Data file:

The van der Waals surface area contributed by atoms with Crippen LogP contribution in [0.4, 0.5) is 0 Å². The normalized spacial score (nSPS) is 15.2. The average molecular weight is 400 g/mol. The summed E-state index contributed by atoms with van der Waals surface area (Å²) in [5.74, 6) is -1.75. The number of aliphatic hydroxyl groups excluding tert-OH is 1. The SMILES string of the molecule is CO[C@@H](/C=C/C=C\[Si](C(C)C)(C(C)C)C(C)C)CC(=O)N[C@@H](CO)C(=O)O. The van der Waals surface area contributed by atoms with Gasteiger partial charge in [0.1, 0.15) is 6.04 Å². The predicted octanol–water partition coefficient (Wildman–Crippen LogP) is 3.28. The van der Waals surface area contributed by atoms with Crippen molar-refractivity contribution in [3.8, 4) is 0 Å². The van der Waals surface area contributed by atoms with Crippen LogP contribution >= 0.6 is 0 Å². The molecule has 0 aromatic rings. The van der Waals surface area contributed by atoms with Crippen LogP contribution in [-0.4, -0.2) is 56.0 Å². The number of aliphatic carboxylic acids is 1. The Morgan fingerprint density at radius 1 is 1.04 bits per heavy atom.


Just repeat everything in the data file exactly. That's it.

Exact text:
The van der Waals surface area contributed by atoms with Crippen LogP contribution in [0.4, 0.5) is 0 Å². The normalized spacial score (nSPS) is 15.2. The average molecular weight is 400 g/mol. The summed E-state index contributed by atoms with van der Waals surface area (Å²) in [5.74, 6) is -1.75. The number of aliphatic hydroxyl groups excluding tert-OH is 1. The SMILES string of the molecule is CO[C@@H](/C=C/C=C\[Si](C(C)C)(C(C)C)C(C)C)CC(=O)N[C@@H](CO)C(=O)O. The van der Waals surface area contributed by atoms with Gasteiger partial charge in [0.1, 0.15) is 6.04 Å². The predicted octanol–water partition coefficient (Wildman–Crippen LogP) is 3.28. The van der Waals surface area contributed by atoms with Crippen molar-refractivity contribution in [3.8, 4) is 0 Å². The van der Waals surface area contributed by atoms with Crippen LogP contribution >= 0.6 is 0 Å². The molecule has 0 aromatic rings. The van der Waals surface area contributed by atoms with Crippen LogP contribution in [-0.4, -0.2) is 56.0 Å². The number of aliphatic carboxylic acids is 1. The Morgan fingerprint density at radius 1 is 1.04 bits per heavy atom.